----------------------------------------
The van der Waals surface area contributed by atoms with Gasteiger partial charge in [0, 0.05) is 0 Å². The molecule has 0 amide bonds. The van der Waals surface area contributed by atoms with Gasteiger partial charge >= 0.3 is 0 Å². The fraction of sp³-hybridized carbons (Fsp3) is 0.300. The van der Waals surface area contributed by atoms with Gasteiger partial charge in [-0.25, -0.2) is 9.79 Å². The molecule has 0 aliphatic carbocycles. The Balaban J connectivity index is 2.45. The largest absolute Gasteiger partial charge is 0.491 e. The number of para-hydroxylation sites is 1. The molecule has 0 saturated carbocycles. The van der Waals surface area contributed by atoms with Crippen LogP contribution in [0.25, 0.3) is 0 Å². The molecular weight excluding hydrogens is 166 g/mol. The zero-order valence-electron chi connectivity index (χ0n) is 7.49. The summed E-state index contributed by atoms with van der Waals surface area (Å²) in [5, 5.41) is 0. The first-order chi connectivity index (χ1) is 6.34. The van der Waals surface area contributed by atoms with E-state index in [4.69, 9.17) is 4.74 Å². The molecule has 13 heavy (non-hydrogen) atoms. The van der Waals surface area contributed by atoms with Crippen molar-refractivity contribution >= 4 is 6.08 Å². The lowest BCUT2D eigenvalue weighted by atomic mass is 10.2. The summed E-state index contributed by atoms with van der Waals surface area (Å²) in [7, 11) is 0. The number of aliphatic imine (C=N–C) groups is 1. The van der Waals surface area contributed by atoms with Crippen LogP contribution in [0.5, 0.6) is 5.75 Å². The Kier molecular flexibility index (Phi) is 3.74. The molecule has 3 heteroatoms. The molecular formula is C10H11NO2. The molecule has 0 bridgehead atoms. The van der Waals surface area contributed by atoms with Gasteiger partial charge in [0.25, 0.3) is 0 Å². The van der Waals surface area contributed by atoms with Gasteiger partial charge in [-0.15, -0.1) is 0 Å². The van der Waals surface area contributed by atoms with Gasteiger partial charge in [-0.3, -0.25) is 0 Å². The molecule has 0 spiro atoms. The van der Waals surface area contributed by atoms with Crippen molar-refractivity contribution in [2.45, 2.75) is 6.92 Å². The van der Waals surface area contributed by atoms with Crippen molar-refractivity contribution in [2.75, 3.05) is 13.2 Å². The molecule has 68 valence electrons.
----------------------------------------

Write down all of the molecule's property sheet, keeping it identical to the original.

The van der Waals surface area contributed by atoms with Gasteiger partial charge in [0, 0.05) is 0 Å². The molecule has 0 amide bonds. The van der Waals surface area contributed by atoms with Gasteiger partial charge >= 0.3 is 0 Å². The fraction of sp³-hybridized carbons (Fsp3) is 0.300. The van der Waals surface area contributed by atoms with Gasteiger partial charge in [-0.25, -0.2) is 9.79 Å². The molecule has 0 aliphatic carbocycles. The Balaban J connectivity index is 2.45. The largest absolute Gasteiger partial charge is 0.491 e. The number of para-hydroxylation sites is 1. The molecule has 0 saturated carbocycles. The van der Waals surface area contributed by atoms with Crippen LogP contribution in [0.25, 0.3) is 0 Å². The molecular weight excluding hydrogens is 166 g/mol. The zero-order valence-electron chi connectivity index (χ0n) is 7.49. The summed E-state index contributed by atoms with van der Waals surface area (Å²) in [5, 5.41) is 0. The first-order chi connectivity index (χ1) is 6.34. The van der Waals surface area contributed by atoms with E-state index in [4.69, 9.17) is 4.74 Å². The molecule has 13 heavy (non-hydrogen) atoms. The van der Waals surface area contributed by atoms with Crippen molar-refractivity contribution >= 4 is 6.08 Å². The lowest BCUT2D eigenvalue weighted by atomic mass is 10.2. The summed E-state index contributed by atoms with van der Waals surface area (Å²) in [7, 11) is 0. The number of aliphatic imine (C=N–C) groups is 1. The van der Waals surface area contributed by atoms with Crippen LogP contribution in [0.5, 0.6) is 5.75 Å². The Kier molecular flexibility index (Phi) is 3.74. The molecule has 3 heteroatoms. The molecular formula is C10H11NO2. The molecule has 0 bridgehead atoms. The van der Waals surface area contributed by atoms with Gasteiger partial charge in [0.25, 0.3) is 0 Å². The van der Waals surface area contributed by atoms with Gasteiger partial charge in [-0.15, -0.1) is 0 Å². The van der Waals surface area contributed by atoms with Gasteiger partial charge in [-0.3, -0.25) is 0 Å². The molecule has 0 spiro atoms. The van der Waals surface area contributed by atoms with Crippen molar-refractivity contribution in [2.45, 2.75) is 6.92 Å². The van der Waals surface area contributed by atoms with Crippen molar-refractivity contribution in [2.75, 3.05) is 13.2 Å². The molecule has 68 valence electrons.